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Rakes’s Wager by Miranda Jarrett
(Harl. Hist. #740, $5.50, PG-13) ISBN 0-373-29340-2
**
One of my favorite things about being a reviewer is the opportunity it gives me to try books by authors I’ve never read before. Rake’s Wager is just such a book. In this case, I found that Miranda Jarrett’s writing is fast-paced and readable, but the story’s implausible plot and irritating characters make this a book I can’t recommend.

When Cassia Penny’s father — a country vicar — dies, Cassia learns that he owns a London gaming house. Now that Cassia and her sisters have no place to live, they make a surprising choice. They move to London to live in and run the gaming house.

Like Cassia, Richard Blackley also moves to London. His goal is different; he wants to furnish his home and find a “high-bred lady bride,” not necessarily in that order. Richard and Cassia meet when they both bid on a painting, The Fortune Teller. Richard wants it for his home while Cassia plans to use the painting in the gaming house. The two characters don’t get along; Richard’s candor offends Cassia, who becomes more upset when he outbids her for the painting.

Both Richard and Cassia are very theatrical. Cassia describes the auction to her sister: “He let me bid, Amariah, let me bid in my innocence before he finally squelched me flat as a gnat!” Richard is equally dramatic, with dialogue such as, “We’re too much alike, Miss Cassia. If we ever came together, it would be as hot as if we’d invented sin.” And, “Despite being your father’s daughter, you’re a wanton little pagan at heart, where it matters.” I’m all for creative expression, but the dialogue leans toward melodramatic at times. For Richard, a simple “I want you” won’t suffice.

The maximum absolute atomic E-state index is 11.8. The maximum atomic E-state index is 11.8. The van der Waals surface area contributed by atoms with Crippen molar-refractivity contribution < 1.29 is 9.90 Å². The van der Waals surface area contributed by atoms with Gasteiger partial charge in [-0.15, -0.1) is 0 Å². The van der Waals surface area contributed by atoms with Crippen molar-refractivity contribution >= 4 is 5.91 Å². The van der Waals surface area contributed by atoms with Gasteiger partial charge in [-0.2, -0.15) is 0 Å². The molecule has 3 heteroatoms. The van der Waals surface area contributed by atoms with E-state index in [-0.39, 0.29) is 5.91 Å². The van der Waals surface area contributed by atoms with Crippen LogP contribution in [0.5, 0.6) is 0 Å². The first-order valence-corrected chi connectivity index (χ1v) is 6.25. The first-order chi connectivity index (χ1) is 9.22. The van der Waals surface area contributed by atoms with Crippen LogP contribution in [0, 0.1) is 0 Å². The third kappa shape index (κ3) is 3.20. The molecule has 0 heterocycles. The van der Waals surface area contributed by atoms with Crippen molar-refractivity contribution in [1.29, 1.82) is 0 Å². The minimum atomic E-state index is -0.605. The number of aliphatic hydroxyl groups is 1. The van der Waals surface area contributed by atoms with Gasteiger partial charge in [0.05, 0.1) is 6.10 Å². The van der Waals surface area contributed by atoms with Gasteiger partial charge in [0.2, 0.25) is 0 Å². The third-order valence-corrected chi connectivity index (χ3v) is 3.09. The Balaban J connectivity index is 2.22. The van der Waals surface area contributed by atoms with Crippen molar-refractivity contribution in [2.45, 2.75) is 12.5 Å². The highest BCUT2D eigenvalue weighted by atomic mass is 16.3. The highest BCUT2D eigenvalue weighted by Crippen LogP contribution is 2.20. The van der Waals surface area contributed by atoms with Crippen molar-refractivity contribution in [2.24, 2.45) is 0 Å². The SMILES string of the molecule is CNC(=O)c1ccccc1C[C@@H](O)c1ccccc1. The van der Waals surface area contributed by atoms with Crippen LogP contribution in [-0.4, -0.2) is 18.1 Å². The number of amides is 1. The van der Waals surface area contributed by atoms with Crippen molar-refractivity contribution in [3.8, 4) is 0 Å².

Jarrett’s penchant for drama isn’t the only problem with the characters. Cassia and Richard don’t get to know each other very well until the last third of the book. Until then, they bring out unpleasant traits in the other. Cassia becomes prickly and oversensitive, while Richard is abrupt and patronizing. His repeated use of “lass” as an endearment is intended to be sweet but it just sounds condescending.

Then, there’s the plot. I can overlook a few implausibilities when I enjoy the characters and am caught up in their story. Rake’s Wager, however, is bogged down by numerous improbabilities. First, there’s the country vicar who owned a London gaming club. Well, perhaps it could happen, but it smacks of hypocrisy for him to use the proceeds “to the welfare of the orphans and widows, particularly those who had come to sorrow from gambling.” OK, so this vicar is going to support orphans and widows, who have been harmed by gambling, by offering a place for men to gamble. Wouldn’t that lead to more suffering widows and orphans?

Once you move on from this contradiction, there are additional oddities, such as the fact that three young virginal women would run a successful gaming club in London, and the wager referenced in the book’s title. When you consider all of these elements, they are simply too much to overlook.

If you want a story where the heroine has an unconventional occupation, you’ll find it in Rake’s Wager. But if you’re anything like me, I’ll wager that you won’t enjoy much else about the story.

--Alyssa Hurzeler


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